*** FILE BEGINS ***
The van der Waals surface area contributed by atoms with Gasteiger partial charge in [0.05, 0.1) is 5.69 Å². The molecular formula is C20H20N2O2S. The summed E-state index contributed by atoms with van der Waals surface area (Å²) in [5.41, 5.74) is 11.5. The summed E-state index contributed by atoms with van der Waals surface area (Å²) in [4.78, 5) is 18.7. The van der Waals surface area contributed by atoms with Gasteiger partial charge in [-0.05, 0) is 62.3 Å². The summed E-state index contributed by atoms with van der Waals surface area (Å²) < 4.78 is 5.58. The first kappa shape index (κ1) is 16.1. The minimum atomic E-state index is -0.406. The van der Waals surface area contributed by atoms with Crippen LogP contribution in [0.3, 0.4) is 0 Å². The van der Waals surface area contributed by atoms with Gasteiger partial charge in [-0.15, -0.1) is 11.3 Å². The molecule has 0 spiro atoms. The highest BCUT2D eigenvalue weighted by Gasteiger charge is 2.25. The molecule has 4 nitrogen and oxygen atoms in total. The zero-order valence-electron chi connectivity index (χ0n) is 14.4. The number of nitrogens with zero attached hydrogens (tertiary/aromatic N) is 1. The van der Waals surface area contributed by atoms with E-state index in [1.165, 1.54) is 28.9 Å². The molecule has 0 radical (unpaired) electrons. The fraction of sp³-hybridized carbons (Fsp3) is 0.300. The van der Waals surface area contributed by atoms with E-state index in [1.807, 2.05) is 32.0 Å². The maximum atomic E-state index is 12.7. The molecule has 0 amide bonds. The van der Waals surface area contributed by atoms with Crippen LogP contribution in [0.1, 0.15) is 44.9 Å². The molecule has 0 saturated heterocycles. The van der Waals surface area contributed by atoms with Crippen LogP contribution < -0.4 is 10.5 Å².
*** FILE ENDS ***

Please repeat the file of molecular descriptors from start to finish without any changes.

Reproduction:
The van der Waals surface area contributed by atoms with Gasteiger partial charge in [0.05, 0.1) is 5.69 Å². The molecular formula is C20H20N2O2S. The summed E-state index contributed by atoms with van der Waals surface area (Å²) in [5.41, 5.74) is 11.5. The summed E-state index contributed by atoms with van der Waals surface area (Å²) in [4.78, 5) is 18.7. The van der Waals surface area contributed by atoms with Gasteiger partial charge in [-0.05, 0) is 62.3 Å². The summed E-state index contributed by atoms with van der Waals surface area (Å²) < 4.78 is 5.58. The first kappa shape index (κ1) is 16.1. The minimum atomic E-state index is -0.406. The van der Waals surface area contributed by atoms with Crippen LogP contribution in [0.3, 0.4) is 0 Å². The van der Waals surface area contributed by atoms with Gasteiger partial charge in [-0.15, -0.1) is 11.3 Å². The molecule has 0 spiro atoms. The highest BCUT2D eigenvalue weighted by Gasteiger charge is 2.25. The molecule has 4 nitrogen and oxygen atoms in total. The zero-order valence-electron chi connectivity index (χ0n) is 14.4. The number of nitrogens with zero attached hydrogens (tertiary/aromatic N) is 1. The van der Waals surface area contributed by atoms with E-state index in [1.165, 1.54) is 28.9 Å². The molecule has 0 radical (unpaired) electrons. The fraction of sp³-hybridized carbons (Fsp3) is 0.300. The van der Waals surface area contributed by atoms with E-state index in [1.807, 2.05) is 32.0 Å². The maximum atomic E-state index is 12.7. The molecule has 0 amide bonds. The van der Waals surface area contributed by atoms with Crippen LogP contribution in [0.1, 0.15) is 44.9 Å². The molecule has 0 saturated heterocycles. The van der Waals surface area contributed by atoms with Crippen LogP contribution < -0.4 is 10.5 Å².